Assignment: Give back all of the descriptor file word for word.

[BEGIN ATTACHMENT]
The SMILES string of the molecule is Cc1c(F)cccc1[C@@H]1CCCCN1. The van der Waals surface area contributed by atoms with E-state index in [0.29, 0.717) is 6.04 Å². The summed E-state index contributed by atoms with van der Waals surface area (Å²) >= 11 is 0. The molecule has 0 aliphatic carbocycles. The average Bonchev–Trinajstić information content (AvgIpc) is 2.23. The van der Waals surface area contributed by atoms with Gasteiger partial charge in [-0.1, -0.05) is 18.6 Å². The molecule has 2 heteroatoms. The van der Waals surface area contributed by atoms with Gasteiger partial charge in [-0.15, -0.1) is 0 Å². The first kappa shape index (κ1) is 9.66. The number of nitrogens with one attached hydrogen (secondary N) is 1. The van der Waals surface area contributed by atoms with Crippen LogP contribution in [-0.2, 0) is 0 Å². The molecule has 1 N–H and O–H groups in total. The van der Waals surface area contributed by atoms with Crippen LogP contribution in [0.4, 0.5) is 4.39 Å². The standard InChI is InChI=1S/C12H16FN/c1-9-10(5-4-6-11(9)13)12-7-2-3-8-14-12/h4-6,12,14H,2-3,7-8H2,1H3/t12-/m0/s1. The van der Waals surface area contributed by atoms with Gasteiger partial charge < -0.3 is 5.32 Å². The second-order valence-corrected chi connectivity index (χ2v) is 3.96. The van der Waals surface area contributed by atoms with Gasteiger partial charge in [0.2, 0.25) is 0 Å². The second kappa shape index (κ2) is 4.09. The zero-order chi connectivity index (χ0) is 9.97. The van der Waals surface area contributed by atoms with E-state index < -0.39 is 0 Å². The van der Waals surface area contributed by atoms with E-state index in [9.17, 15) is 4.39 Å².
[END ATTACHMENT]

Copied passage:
The SMILES string of the molecule is Cc1c(F)cccc1[C@@H]1CCCCN1. The van der Waals surface area contributed by atoms with E-state index in [0.29, 0.717) is 6.04 Å². The summed E-state index contributed by atoms with van der Waals surface area (Å²) >= 11 is 0. The molecule has 0 aliphatic carbocycles. The average Bonchev–Trinajstić information content (AvgIpc) is 2.23. The van der Waals surface area contributed by atoms with Gasteiger partial charge in [-0.1, -0.05) is 18.6 Å². The molecule has 2 heteroatoms. The van der Waals surface area contributed by atoms with Gasteiger partial charge in [-0.15, -0.1) is 0 Å². The first kappa shape index (κ1) is 9.66. The number of nitrogens with one attached hydrogen (secondary N) is 1. The van der Waals surface area contributed by atoms with Crippen LogP contribution in [-0.2, 0) is 0 Å². The molecule has 1 N–H and O–H groups in total. The van der Waals surface area contributed by atoms with Crippen LogP contribution in [0.4, 0.5) is 4.39 Å². The standard InChI is InChI=1S/C12H16FN/c1-9-10(5-4-6-11(9)13)12-7-2-3-8-14-12/h4-6,12,14H,2-3,7-8H2,1H3/t12-/m0/s1. The van der Waals surface area contributed by atoms with Gasteiger partial charge < -0.3 is 5.32 Å². The second-order valence-corrected chi connectivity index (χ2v) is 3.96. The van der Waals surface area contributed by atoms with Gasteiger partial charge in [0.2, 0.25) is 0 Å². The second kappa shape index (κ2) is 4.09. The zero-order chi connectivity index (χ0) is 9.97. The van der Waals surface area contributed by atoms with E-state index < -0.39 is 0 Å². The van der Waals surface area contributed by atoms with E-state index in [9.17, 15) is 4.39 Å².